In celebrating the renovation of a derelict church in inner city Chicago, Nike’s recent advert “The Church” unapologetically elevates the brand to God-like status.
Earlier this year sports brand Nike released an advert documenting the transformation of a derelict church in inner city Chicago into a basketball court. While it’s no doubt a valuable refurbishment and clearly useful to the local community, the advert betrays several underlying problems with the adaptive reuse project.
The advert begins with a young teenager explaining that “Chicago is my home, where I grew up all my life. There’s a lot of gun violence and stuff, it’s not really safe to play basketball outside.” His account is then supported by clips from various local news reports describing the epidemic of gun violence in inner city Chicago. As another teenager explains, people get killed playing basketball outside, “I don’t want to be one of those people” he says.
With the scene set, text appears over shots of dilapidated buildings (presumably those in the surrounding neighbourhood): “In inner city Chicago, a condemned church was given new life, a place for Chicago’s youth to restore their faith in community”. The advert treats inner city decline and gun violence as a given, spending no time dwelling on their causes. Instead, it jumps right into introducing the project that will, in its own small way, help solve the problem.
Outsourcing as a Cause of Inner City Decline
And yet, it is not a stretch to say that brands like Nike have had a hand in such inner-city decline. Prior to the 1970s most US garment companies had their manufacturing operations located in industrial cities like Chicago. Whole communities were built around such industries and whole communities were destroyed when they left to set up shop in other parts of the world where workers were cheaper and less organised.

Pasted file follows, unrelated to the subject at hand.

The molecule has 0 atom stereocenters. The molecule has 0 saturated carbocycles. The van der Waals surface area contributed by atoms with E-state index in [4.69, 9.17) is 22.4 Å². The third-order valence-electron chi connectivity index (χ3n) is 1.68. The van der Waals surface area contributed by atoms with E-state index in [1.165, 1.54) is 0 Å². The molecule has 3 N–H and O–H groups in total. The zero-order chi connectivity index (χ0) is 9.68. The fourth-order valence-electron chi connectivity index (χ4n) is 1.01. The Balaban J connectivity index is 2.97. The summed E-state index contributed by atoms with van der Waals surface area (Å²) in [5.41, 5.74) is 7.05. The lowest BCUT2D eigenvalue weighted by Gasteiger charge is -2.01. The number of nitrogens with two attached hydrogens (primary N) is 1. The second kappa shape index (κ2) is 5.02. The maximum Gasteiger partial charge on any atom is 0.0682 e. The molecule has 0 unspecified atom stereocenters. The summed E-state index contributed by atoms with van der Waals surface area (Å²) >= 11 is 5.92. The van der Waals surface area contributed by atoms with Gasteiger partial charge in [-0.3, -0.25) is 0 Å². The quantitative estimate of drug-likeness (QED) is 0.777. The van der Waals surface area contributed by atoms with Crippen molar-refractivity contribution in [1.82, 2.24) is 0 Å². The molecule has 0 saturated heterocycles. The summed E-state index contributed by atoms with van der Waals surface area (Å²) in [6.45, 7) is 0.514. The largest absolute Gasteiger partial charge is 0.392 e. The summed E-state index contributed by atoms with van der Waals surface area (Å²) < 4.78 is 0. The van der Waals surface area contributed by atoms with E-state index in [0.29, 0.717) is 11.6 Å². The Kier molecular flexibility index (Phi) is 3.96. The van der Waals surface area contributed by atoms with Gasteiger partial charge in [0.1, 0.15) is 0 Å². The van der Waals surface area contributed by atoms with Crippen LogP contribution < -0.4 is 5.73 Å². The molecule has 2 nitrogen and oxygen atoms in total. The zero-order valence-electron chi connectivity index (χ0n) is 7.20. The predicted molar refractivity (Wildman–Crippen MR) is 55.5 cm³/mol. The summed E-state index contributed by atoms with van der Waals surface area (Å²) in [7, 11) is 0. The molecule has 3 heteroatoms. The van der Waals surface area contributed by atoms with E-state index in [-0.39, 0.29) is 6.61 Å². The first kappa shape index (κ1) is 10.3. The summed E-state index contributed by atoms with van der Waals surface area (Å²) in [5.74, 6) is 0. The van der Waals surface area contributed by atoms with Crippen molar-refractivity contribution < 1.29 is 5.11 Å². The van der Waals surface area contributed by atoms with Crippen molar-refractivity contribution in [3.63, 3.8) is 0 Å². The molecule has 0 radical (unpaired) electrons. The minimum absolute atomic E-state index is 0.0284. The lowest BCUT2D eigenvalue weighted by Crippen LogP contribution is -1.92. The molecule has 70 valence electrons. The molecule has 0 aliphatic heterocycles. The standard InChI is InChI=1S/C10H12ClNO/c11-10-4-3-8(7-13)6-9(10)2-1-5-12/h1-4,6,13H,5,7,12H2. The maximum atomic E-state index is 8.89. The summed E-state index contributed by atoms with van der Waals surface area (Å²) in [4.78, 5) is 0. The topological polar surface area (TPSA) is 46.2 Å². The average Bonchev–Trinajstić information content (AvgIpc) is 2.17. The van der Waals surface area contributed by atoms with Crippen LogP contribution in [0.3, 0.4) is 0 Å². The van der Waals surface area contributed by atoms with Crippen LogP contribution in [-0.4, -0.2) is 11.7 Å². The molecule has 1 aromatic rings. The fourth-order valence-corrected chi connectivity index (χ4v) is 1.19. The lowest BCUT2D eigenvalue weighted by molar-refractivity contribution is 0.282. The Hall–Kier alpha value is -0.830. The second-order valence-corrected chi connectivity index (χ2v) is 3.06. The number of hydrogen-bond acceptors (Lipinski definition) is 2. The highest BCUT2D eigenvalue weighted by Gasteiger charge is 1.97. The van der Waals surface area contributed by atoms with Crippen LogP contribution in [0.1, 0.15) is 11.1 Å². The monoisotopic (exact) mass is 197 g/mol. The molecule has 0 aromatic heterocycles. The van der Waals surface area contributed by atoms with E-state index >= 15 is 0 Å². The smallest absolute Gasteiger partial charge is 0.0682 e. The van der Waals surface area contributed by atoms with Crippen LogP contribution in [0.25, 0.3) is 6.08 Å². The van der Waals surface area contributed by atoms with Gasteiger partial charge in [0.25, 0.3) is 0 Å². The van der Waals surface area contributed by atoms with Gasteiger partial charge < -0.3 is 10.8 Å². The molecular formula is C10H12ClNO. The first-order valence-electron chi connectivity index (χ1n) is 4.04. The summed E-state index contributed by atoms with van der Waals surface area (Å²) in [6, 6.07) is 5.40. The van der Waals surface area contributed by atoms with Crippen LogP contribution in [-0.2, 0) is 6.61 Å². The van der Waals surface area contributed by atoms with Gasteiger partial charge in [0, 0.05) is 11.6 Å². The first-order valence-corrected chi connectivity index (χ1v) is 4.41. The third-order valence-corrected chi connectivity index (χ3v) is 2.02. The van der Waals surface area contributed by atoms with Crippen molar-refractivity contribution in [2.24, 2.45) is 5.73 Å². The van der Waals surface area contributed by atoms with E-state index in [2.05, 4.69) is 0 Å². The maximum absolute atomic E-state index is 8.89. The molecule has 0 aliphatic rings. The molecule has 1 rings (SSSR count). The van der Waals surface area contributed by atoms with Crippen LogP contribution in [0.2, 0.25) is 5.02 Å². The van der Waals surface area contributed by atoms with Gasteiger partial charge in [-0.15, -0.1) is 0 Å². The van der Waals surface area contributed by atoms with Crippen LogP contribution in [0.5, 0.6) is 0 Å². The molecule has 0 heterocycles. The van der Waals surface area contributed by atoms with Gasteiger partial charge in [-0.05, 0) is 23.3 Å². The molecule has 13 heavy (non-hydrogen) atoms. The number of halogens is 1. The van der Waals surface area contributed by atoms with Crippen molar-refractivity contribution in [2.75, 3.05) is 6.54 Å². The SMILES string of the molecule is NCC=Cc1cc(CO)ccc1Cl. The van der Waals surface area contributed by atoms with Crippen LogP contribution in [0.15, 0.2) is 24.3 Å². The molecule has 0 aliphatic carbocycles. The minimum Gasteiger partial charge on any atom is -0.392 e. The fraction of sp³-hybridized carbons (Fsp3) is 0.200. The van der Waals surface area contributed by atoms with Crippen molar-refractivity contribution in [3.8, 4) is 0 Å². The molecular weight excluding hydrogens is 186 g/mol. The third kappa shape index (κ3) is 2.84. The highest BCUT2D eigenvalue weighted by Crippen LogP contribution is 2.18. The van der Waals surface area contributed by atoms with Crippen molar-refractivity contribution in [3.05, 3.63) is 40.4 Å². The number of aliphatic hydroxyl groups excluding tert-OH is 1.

Nike was one of the early adopters of this practice of outsourcing. Its success led other companies to follow suit. Now, like many other American brands, Nike’s US-based factories account for a fraction of its global workforce (in Nike’s case less than 1%). Aside from its devastating impact on formerly industrial cities in the US, outsourcing has also had the effect of separating people’s consumption habits from the underlying production process, thus enabling the miserable sweatshop working conditions in factories elsewhere in the world to go mostly unnoticed.
Take me to Church
Throughout the advert, “Take me to Church” plays on the soundtrack, beginning with its composer, Hozier, singing gospel-style the words “Amen! Amen! Amen!”. As the advert cuts to scenes of the renovated church, the song reaches its euphoric chorus:
Take me to church
I’ll worship like a dog at the shrine of your lies
I’ll tell you my sins and you can sharpen your knife
Offer me that deathless death
Good God, let me give you my life
If this song and the name of the project hadn’t already convinced you of the sacred connotations this advert is attempting to impose upon the project, we later hear from local Reverend Ricardo Bailey, who explains that the church may have been made into a basketball gymnasium but it’s still a church building: “It’s a place where people gather together and share their hopes and dreams. And who knows, what kind of seeds are going to be planted in the lives of those young people when they leave from that place.”
Nike as God
But if this court is the church then surely our God is Nike. Like a God, Nike’s presence in the advert is distant, although there are three subtle clues of their benevolence. Firstly, the advert talks to Heter Myers from Nike Communications, who says that the Church is intended to inspire the next generation “to go after their crazy dreams”. Secondly, all the kits and equipment are produced by Nike. And thirdly, a Nike swoosh merged with “The Church” briefly appears at the beginning and end of the advert. None of these clues, however, tell us definitively that Nike is responsible for the refurbishment.
However, unlike the Christian God who first taketh and then giveth away, Nike taketh and then giveth away. Which is to say, it’s only after its economic practices have ravaged inner city America that the brand has deigned to give a small thing in return. The Church is a good renovation, but it pales in comparison to the damage the company has caused over the past several decades.